You have a platform and you have a lot going on IRL–how do you use your platform to inspire other people and keep that depth there?
I decided a long time ago that I would be honest if I was online. In Paris, I had a lot of young girls coming up to me and liking my shoes, clothes, etc. I was 30 at that point, and I felt like I had a responsibility to say something. Awhile back, I started my blog for my photoshoots, and I started writing articles about personal topics like breakups, family problems, or mental health issues–I can experience depression sometimes and I have anxiety daily, so I started talking about it and how I cope with it. It made me stronger and I think it helps other people get stronger too. It lets them know that they can keep going.
What are your favorite songs right now?
I like Ariana Grande “Breathin’” It reminds me of my mom. It’s also just a reminder to keep breathing. Other than that, I listen to a lot of stupid rap music all day long [laughs].
Describe your style in three words:
Comfortable, effortless (because I don’t like trying), and eclectic.
How do you approach curating your wardrobe and bring in new things?
I just moved back from Europe so all of my stuff is in Atlanta, and I’ve been living with the same 2 suitcases for 2 months. My friend is a stylist so I borrow stuff from her sometimes. I just try not to have something photographed more than two times and I try to mix and match and layer.
Out of everything you own what’s your most prized possession?
My Jordan’s–I wear them everywhere. I took all of my Jordan’s everywhere I’ve lived and traveled.
Out of all of the current trends right now, what’s your favorite right now?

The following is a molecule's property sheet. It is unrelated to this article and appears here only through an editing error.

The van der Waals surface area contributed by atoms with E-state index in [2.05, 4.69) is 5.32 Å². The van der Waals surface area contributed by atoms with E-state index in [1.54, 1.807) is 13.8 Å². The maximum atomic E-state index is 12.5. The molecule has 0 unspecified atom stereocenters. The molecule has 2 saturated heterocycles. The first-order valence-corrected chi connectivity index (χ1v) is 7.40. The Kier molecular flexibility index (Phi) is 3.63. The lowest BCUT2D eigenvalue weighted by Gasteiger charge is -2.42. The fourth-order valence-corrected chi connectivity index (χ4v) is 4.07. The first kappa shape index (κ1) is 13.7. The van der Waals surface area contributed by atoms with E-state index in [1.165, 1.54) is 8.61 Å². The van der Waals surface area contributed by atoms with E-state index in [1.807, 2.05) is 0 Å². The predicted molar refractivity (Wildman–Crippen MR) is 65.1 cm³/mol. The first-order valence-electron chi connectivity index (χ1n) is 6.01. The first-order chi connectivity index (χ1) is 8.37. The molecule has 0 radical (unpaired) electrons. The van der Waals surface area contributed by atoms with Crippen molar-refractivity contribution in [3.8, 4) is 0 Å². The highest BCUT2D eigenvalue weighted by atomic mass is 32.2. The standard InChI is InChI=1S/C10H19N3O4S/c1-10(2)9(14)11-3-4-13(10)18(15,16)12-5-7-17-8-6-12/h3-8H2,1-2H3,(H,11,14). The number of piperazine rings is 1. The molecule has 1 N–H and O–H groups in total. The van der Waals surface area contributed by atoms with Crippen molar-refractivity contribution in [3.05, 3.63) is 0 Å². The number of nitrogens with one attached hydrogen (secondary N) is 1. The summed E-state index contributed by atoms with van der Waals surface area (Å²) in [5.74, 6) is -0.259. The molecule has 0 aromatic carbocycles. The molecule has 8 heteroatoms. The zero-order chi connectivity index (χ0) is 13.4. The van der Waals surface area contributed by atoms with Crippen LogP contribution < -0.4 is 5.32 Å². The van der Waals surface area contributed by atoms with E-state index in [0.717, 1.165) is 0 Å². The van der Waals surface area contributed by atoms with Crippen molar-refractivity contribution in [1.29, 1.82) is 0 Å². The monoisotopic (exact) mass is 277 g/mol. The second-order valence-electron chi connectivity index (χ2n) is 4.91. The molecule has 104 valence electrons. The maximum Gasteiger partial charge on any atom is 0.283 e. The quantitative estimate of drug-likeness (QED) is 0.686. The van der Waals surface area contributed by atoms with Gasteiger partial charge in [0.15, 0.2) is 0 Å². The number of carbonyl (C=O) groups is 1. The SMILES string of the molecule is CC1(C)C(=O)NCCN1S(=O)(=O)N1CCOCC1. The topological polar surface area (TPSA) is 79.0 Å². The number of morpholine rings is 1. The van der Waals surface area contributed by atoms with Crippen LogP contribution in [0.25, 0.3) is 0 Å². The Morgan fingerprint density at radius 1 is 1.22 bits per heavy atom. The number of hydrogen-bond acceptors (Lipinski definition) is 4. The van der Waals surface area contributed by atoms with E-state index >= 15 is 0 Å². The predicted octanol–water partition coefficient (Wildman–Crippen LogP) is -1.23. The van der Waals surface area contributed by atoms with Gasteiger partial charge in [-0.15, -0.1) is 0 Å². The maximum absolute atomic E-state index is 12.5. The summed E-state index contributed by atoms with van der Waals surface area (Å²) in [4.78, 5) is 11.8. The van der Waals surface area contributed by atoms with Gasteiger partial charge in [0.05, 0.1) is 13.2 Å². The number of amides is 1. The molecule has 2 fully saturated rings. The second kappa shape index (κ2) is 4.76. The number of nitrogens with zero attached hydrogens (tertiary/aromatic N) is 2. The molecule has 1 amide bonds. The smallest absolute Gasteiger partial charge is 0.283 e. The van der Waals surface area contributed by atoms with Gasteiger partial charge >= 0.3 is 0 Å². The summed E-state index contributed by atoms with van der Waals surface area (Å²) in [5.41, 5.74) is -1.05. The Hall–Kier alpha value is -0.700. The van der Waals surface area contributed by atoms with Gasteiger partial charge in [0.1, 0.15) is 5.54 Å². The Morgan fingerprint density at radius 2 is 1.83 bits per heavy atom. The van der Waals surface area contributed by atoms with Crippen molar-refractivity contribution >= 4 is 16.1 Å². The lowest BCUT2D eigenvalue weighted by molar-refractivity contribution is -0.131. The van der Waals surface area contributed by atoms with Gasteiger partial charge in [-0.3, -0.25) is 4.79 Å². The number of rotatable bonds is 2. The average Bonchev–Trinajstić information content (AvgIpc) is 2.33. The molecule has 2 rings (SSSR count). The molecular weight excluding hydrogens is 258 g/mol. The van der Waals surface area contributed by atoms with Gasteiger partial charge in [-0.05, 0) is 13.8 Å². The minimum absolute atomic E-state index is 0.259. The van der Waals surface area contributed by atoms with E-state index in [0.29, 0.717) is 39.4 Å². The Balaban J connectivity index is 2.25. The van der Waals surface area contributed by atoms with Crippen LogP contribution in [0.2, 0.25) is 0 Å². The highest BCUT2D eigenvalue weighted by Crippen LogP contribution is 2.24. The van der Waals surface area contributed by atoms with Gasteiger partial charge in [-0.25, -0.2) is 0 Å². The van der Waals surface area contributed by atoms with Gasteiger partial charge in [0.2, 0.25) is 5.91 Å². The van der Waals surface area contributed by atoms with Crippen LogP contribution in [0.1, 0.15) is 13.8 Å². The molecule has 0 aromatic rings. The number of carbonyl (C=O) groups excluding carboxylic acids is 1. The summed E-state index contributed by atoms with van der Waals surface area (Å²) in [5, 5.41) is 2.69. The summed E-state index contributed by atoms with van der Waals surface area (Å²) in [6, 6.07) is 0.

I like that being a tomboy became kind of cool, but I guess it was always cool. But now you see people copying that aesthetic. I really don’t like the fashion world, so I just go with the way I feel.
Who is your style icon?
Kate Moss–her style is really simple.
What can we look out for from you?
I took on a role at V Files, I’m helping them in the music department. I’ll be working on some cool and exciting projects–we have a podcast coming and we also are going to be releasing a lot of music. I feel like those projects are my babies. I also really believe in the culture around the youth right now. I think it’s our responsibility to give back to them and mentor them. I think they’re more ambitious and have a lot to say, so I’m working with them a lot. I’m also releasing my book in the new year–it’s about my journey in Europe and coming full circle as a woman. I grew a lot and learned a lot about myself. Those were growing pain moments but I documented them while I was overseas. We’re also having a magazine release. I’m really busy right now, but I’m really happy because everything is on my terms right now.
Keep up with all things Aurielle Sayah here and catch her next DJ gig when she’s in your town!